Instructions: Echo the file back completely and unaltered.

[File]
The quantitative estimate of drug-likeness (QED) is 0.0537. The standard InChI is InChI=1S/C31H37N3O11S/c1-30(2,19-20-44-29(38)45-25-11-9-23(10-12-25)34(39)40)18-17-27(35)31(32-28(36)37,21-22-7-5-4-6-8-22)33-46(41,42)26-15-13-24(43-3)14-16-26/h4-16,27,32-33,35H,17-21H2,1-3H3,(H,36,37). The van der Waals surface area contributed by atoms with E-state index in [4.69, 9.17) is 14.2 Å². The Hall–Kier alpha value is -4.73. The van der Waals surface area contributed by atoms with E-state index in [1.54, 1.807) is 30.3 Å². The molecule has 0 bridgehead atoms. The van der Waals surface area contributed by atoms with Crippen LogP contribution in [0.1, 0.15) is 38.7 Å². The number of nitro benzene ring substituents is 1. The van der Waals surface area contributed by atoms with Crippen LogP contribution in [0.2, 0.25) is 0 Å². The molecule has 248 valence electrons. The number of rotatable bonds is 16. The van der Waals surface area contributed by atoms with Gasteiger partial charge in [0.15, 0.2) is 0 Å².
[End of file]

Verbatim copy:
The quantitative estimate of drug-likeness (QED) is 0.0537. The standard InChI is InChI=1S/C31H37N3O11S/c1-30(2,19-20-44-29(38)45-25-11-9-23(10-12-25)34(39)40)18-17-27(35)31(32-28(36)37,21-22-7-5-4-6-8-22)33-46(41,42)26-15-13-24(43-3)14-16-26/h4-16,27,32-33,35H,17-21H2,1-3H3,(H,36,37). The van der Waals surface area contributed by atoms with E-state index in [4.69, 9.17) is 14.2 Å². The Hall–Kier alpha value is -4.73. The van der Waals surface area contributed by atoms with E-state index in [1.54, 1.807) is 30.3 Å². The molecule has 0 bridgehead atoms. The van der Waals surface area contributed by atoms with Crippen LogP contribution in [0.1, 0.15) is 38.7 Å². The number of nitro benzene ring substituents is 1. The van der Waals surface area contributed by atoms with Crippen LogP contribution in [0.2, 0.25) is 0 Å². The molecule has 248 valence electrons. The number of rotatable bonds is 16. The van der Waals surface area contributed by atoms with Gasteiger partial charge in [0.15, 0.2) is 0 Å².